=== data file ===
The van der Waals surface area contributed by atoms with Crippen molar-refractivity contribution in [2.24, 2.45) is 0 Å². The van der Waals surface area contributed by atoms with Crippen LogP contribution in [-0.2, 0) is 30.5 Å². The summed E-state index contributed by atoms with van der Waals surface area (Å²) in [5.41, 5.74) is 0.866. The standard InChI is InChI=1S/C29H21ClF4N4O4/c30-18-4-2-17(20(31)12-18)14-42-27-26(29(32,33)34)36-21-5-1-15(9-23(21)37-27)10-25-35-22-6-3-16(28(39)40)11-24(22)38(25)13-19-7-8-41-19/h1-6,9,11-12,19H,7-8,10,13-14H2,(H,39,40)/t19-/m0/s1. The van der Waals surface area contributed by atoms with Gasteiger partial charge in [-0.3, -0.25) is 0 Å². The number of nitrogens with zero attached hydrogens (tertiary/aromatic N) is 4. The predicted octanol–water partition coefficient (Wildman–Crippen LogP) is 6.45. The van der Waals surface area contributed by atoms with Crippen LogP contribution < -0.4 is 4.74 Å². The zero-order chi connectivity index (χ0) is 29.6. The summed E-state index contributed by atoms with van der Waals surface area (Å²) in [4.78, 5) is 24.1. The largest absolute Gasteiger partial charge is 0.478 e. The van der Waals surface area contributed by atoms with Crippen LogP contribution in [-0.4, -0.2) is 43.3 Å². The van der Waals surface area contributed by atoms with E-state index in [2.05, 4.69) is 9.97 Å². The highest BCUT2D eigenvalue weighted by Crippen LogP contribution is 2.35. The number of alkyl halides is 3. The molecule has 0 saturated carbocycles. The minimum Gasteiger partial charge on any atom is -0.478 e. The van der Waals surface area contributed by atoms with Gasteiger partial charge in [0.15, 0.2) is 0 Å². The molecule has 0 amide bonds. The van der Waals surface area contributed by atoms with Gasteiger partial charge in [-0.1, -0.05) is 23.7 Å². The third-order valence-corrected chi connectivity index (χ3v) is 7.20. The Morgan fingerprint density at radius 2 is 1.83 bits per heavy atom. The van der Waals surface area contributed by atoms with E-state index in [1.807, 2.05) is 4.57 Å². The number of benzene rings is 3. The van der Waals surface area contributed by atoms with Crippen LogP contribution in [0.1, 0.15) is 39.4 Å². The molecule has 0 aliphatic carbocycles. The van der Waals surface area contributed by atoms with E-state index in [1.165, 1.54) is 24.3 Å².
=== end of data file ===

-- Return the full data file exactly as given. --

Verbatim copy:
The van der Waals surface area contributed by atoms with Crippen molar-refractivity contribution in [2.24, 2.45) is 0 Å². The van der Waals surface area contributed by atoms with Crippen LogP contribution in [-0.2, 0) is 30.5 Å². The summed E-state index contributed by atoms with van der Waals surface area (Å²) in [5.41, 5.74) is 0.866. The standard InChI is InChI=1S/C29H21ClF4N4O4/c30-18-4-2-17(20(31)12-18)14-42-27-26(29(32,33)34)36-21-5-1-15(9-23(21)37-27)10-25-35-22-6-3-16(28(39)40)11-24(22)38(25)13-19-7-8-41-19/h1-6,9,11-12,19H,7-8,10,13-14H2,(H,39,40)/t19-/m0/s1. The van der Waals surface area contributed by atoms with Gasteiger partial charge in [-0.3, -0.25) is 0 Å². The number of nitrogens with zero attached hydrogens (tertiary/aromatic N) is 4. The predicted octanol–water partition coefficient (Wildman–Crippen LogP) is 6.45. The van der Waals surface area contributed by atoms with Crippen LogP contribution < -0.4 is 4.74 Å². The zero-order chi connectivity index (χ0) is 29.6. The summed E-state index contributed by atoms with van der Waals surface area (Å²) in [4.78, 5) is 24.1. The largest absolute Gasteiger partial charge is 0.478 e. The van der Waals surface area contributed by atoms with Crippen LogP contribution in [-0.4, -0.2) is 43.3 Å². The van der Waals surface area contributed by atoms with E-state index in [2.05, 4.69) is 9.97 Å². The highest BCUT2D eigenvalue weighted by Crippen LogP contribution is 2.35. The number of alkyl halides is 3. The molecule has 0 saturated carbocycles. The minimum Gasteiger partial charge on any atom is -0.478 e. The van der Waals surface area contributed by atoms with Gasteiger partial charge in [0.15, 0.2) is 0 Å². The molecule has 0 amide bonds. The van der Waals surface area contributed by atoms with Gasteiger partial charge in [-0.1, -0.05) is 23.7 Å². The third-order valence-corrected chi connectivity index (χ3v) is 7.20. The Morgan fingerprint density at radius 2 is 1.83 bits per heavy atom. The van der Waals surface area contributed by atoms with E-state index in [1.807, 2.05) is 4.57 Å². The number of benzene rings is 3. The van der Waals surface area contributed by atoms with Crippen LogP contribution in [0.1, 0.15) is 39.4 Å². The molecule has 0 aliphatic carbocycles. The van der Waals surface area contributed by atoms with E-state index in [1.165, 1.54) is 24.3 Å².